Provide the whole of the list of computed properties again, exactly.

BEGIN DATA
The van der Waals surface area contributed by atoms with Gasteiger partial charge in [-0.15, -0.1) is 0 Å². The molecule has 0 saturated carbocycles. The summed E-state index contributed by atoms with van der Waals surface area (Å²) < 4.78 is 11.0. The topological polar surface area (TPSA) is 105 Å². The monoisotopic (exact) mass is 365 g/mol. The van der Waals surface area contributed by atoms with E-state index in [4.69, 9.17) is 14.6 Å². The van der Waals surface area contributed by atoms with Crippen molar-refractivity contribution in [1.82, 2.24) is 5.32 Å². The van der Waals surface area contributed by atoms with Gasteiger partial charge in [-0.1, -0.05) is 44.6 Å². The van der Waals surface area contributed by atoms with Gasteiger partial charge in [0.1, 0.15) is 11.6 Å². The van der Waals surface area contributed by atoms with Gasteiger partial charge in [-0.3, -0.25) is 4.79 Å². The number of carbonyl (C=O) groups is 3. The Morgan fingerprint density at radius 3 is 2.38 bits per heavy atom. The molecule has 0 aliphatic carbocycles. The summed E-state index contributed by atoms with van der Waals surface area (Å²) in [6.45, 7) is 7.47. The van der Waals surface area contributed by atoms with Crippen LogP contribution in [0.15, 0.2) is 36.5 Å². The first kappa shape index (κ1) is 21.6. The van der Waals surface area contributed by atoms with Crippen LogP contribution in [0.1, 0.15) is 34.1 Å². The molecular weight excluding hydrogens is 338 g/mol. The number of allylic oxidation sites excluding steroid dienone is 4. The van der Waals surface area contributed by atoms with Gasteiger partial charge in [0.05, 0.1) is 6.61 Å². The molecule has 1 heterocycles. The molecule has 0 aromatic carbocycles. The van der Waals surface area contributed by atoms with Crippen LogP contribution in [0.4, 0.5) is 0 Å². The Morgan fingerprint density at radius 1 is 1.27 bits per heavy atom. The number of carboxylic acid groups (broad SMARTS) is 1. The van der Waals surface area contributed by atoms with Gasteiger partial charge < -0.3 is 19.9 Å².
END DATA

The van der Waals surface area contributed by atoms with Gasteiger partial charge in [-0.15, -0.1) is 0 Å². The molecule has 0 saturated carbocycles. The summed E-state index contributed by atoms with van der Waals surface area (Å²) < 4.78 is 11.0. The topological polar surface area (TPSA) is 105 Å². The monoisotopic (exact) mass is 365 g/mol. The van der Waals surface area contributed by atoms with E-state index in [4.69, 9.17) is 14.6 Å². The van der Waals surface area contributed by atoms with Crippen molar-refractivity contribution in [1.82, 2.24) is 5.32 Å². The van der Waals surface area contributed by atoms with Gasteiger partial charge in [-0.1, -0.05) is 44.6 Å². The van der Waals surface area contributed by atoms with Gasteiger partial charge in [0.1, 0.15) is 11.6 Å². The van der Waals surface area contributed by atoms with Gasteiger partial charge in [-0.3, -0.25) is 4.79 Å². The number of carbonyl (C=O) groups is 3. The Morgan fingerprint density at radius 3 is 2.38 bits per heavy atom. The molecule has 0 aliphatic carbocycles. The summed E-state index contributed by atoms with van der Waals surface area (Å²) in [6.45, 7) is 7.47. The van der Waals surface area contributed by atoms with Crippen LogP contribution in [0.15, 0.2) is 36.5 Å². The first kappa shape index (κ1) is 21.6. The van der Waals surface area contributed by atoms with Crippen LogP contribution in [0.1, 0.15) is 34.1 Å². The molecular weight excluding hydrogens is 338 g/mol. The number of allylic oxidation sites excluding steroid dienone is 4. The van der Waals surface area contributed by atoms with Gasteiger partial charge in [0.05, 0.1) is 6.61 Å². The molecule has 1 heterocycles. The molecule has 0 aromatic carbocycles. The van der Waals surface area contributed by atoms with Crippen LogP contribution in [0.4, 0.5) is 0 Å². The Morgan fingerprint density at radius 1 is 1.27 bits per heavy atom. The number of carboxylic acid groups (broad SMARTS) is 1. The van der Waals surface area contributed by atoms with Gasteiger partial charge < -0.3 is 19.9 Å².